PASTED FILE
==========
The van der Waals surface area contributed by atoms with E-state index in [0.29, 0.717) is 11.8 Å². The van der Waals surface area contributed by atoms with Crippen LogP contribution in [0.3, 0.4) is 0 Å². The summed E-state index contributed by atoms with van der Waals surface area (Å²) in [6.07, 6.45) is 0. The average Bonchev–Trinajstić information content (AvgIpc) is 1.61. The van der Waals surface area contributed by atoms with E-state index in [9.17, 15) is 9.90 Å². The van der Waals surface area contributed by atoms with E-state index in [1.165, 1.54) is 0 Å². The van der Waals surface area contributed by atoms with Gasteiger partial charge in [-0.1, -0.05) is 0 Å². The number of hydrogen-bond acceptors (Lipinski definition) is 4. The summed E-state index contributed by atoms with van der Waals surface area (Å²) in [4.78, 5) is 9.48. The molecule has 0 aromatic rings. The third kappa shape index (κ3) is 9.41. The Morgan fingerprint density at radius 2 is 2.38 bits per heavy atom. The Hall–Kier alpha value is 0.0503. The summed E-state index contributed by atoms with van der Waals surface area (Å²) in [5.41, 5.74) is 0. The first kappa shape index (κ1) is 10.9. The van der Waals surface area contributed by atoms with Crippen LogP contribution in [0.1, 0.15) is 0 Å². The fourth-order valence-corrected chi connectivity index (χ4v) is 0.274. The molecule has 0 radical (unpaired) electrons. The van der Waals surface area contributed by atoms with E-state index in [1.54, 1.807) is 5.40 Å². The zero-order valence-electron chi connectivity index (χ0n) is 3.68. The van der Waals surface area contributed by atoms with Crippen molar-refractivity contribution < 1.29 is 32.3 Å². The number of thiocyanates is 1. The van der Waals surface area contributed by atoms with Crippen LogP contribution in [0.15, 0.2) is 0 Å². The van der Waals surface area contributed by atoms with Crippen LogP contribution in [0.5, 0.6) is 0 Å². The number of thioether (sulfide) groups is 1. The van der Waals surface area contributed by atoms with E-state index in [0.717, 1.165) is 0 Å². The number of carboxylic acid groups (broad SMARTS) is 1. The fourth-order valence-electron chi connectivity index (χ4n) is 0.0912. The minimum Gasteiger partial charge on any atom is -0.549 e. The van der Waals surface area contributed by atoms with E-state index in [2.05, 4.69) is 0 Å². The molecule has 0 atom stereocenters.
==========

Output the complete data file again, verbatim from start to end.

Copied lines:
The van der Waals surface area contributed by atoms with E-state index in [0.29, 0.717) is 11.8 Å². The van der Waals surface area contributed by atoms with Crippen LogP contribution in [0.3, 0.4) is 0 Å². The summed E-state index contributed by atoms with van der Waals surface area (Å²) in [6.07, 6.45) is 0. The average Bonchev–Trinajstić information content (AvgIpc) is 1.61. The van der Waals surface area contributed by atoms with E-state index in [9.17, 15) is 9.90 Å². The van der Waals surface area contributed by atoms with E-state index in [1.165, 1.54) is 0 Å². The van der Waals surface area contributed by atoms with Gasteiger partial charge in [-0.1, -0.05) is 0 Å². The number of hydrogen-bond acceptors (Lipinski definition) is 4. The summed E-state index contributed by atoms with van der Waals surface area (Å²) in [4.78, 5) is 9.48. The molecule has 0 aromatic rings. The third kappa shape index (κ3) is 9.41. The Morgan fingerprint density at radius 2 is 2.38 bits per heavy atom. The Hall–Kier alpha value is 0.0503. The summed E-state index contributed by atoms with van der Waals surface area (Å²) in [5.41, 5.74) is 0. The first kappa shape index (κ1) is 10.9. The van der Waals surface area contributed by atoms with Crippen LogP contribution in [0.1, 0.15) is 0 Å². The fourth-order valence-corrected chi connectivity index (χ4v) is 0.274. The molecule has 0 radical (unpaired) electrons. The van der Waals surface area contributed by atoms with E-state index in [1.54, 1.807) is 5.40 Å². The zero-order valence-electron chi connectivity index (χ0n) is 3.68. The van der Waals surface area contributed by atoms with Crippen molar-refractivity contribution < 1.29 is 32.3 Å². The number of thiocyanates is 1. The van der Waals surface area contributed by atoms with Crippen LogP contribution in [0.15, 0.2) is 0 Å². The van der Waals surface area contributed by atoms with Crippen LogP contribution in [0.5, 0.6) is 0 Å². The number of thioether (sulfide) groups is 1. The van der Waals surface area contributed by atoms with E-state index in [0.717, 1.165) is 0 Å². The number of carboxylic acid groups (broad SMARTS) is 1. The fourth-order valence-electron chi connectivity index (χ4n) is 0.0912. The minimum Gasteiger partial charge on any atom is -0.549 e. The van der Waals surface area contributed by atoms with E-state index in [2.05, 4.69) is 0 Å². The molecule has 0 atom stereocenters.